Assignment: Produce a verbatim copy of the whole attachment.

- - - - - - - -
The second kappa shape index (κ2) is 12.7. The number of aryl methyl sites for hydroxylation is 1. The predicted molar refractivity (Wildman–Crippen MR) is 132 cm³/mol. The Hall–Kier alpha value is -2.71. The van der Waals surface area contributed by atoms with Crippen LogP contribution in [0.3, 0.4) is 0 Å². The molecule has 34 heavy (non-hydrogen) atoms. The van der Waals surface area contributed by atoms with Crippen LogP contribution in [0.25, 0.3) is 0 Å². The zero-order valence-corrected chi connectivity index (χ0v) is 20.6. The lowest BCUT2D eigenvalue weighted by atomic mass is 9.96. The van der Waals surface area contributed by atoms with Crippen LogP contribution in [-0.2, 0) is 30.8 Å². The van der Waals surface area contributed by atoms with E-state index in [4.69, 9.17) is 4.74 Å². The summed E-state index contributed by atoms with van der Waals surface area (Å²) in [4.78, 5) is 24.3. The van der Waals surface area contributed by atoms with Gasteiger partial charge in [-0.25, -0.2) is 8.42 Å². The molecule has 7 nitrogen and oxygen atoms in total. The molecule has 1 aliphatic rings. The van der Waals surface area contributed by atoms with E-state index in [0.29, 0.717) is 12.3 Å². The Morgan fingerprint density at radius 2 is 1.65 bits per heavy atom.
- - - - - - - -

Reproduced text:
The second kappa shape index (κ2) is 12.7. The number of aryl methyl sites for hydroxylation is 1. The predicted molar refractivity (Wildman–Crippen MR) is 132 cm³/mol. The Hall–Kier alpha value is -2.71. The van der Waals surface area contributed by atoms with Crippen LogP contribution in [0.3, 0.4) is 0 Å². The molecule has 34 heavy (non-hydrogen) atoms. The van der Waals surface area contributed by atoms with Crippen LogP contribution in [0.25, 0.3) is 0 Å². The zero-order valence-corrected chi connectivity index (χ0v) is 20.6. The lowest BCUT2D eigenvalue weighted by atomic mass is 9.96. The van der Waals surface area contributed by atoms with Crippen LogP contribution in [-0.2, 0) is 30.8 Å². The van der Waals surface area contributed by atoms with E-state index in [4.69, 9.17) is 4.74 Å². The summed E-state index contributed by atoms with van der Waals surface area (Å²) in [4.78, 5) is 24.3. The van der Waals surface area contributed by atoms with Gasteiger partial charge in [-0.25, -0.2) is 8.42 Å². The molecule has 7 nitrogen and oxygen atoms in total. The molecule has 1 aliphatic rings. The van der Waals surface area contributed by atoms with E-state index in [0.29, 0.717) is 12.3 Å². The Morgan fingerprint density at radius 2 is 1.65 bits per heavy atom.